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Termessus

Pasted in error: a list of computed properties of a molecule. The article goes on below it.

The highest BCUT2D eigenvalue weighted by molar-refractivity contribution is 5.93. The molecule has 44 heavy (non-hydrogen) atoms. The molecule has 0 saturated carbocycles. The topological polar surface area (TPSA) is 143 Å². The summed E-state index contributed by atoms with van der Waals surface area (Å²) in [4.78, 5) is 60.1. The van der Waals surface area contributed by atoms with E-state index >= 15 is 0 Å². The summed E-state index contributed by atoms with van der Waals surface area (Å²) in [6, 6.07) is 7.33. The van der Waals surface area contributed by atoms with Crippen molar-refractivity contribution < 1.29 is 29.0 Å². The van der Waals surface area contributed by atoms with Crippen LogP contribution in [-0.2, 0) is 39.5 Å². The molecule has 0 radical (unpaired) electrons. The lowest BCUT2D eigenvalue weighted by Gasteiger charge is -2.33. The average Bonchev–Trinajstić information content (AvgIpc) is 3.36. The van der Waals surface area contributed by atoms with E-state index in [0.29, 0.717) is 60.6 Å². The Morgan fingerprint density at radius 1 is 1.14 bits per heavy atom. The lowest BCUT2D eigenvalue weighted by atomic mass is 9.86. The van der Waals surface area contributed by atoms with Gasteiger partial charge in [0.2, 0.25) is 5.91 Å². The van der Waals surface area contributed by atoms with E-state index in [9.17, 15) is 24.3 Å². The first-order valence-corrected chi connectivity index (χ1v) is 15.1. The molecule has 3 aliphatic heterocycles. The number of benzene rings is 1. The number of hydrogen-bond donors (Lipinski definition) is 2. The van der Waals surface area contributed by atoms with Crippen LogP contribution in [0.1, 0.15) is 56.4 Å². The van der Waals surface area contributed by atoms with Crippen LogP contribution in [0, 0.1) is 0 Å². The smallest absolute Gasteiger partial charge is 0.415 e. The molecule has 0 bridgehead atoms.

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A titular see, suffragan of Perge in Pamphylia Secunda. This is one of the most ancient cities of the Pisidians, inhabited by the Solymi, whose name was preserved for several centuries in Mount Solyma, known today as Guldére-Dagh, and was referred to by Homer, II, VI, 184, and Strabo, XIII, 630. A warlike city, Termessus maintained its independence even under the dominion of the Persians, and refused to receive Alexander the Great, who dared not besiege it (Arianus, I, 27). Under the successor of Alexander, Termessus preserved its autonomy and, in 189 B. C. , formed an alliance with the Roman consul, Cn. Manlius, who confirmed it; under the Emperor Domitian it still enjoyed this alliance. Subsequently the city was incorporated with the Province of Pisidia and later with that of Pamphylia. From the ruins of the monuments which remain, it is evident that this was one of the richest and the most civilized cities of Asia Minor ; as far back at least as the fourth century B. C. , it had been colonized by the Hellenic race. Among its bishops we note: Euresius present at the Council of Nicæa in 325; Timothy at Epheseus in 431; Sabinianus in 448; and Auxentius in 458. Timothy and Sabinianus bear the double title of Termessus and Eudocias. Ramsay ( Asia Minor, 18) has taken for granted that these two names refer to one and the same city, but in the year 458 we find at the same period Auxentius, Bishop of Termessus, and Innocentius, Bishop of Eudocias; moreover, in the Ecthesis of Pseudo-Epiphanius, towards 640 (Gelzer, "Ungedruckte . . . Texte der Notitiæ episcopatuum", 541), in the Notitiæ of Leon le Sage and of Constantin Porphyrogenetus ("Georgii Cyprii De scriptio Orbis Romani", ed. Gelzer, 74), these two archdioceses are absolutely distinct in the tenth century. It is not known when the Diocese of Termessus or the city disappeared. The ruins of the city situated at Karabounar, Keui in the sanjak of Adalia and the vilayet of Koniah, figure among the richest monuments of antiquity in Asia Minor.

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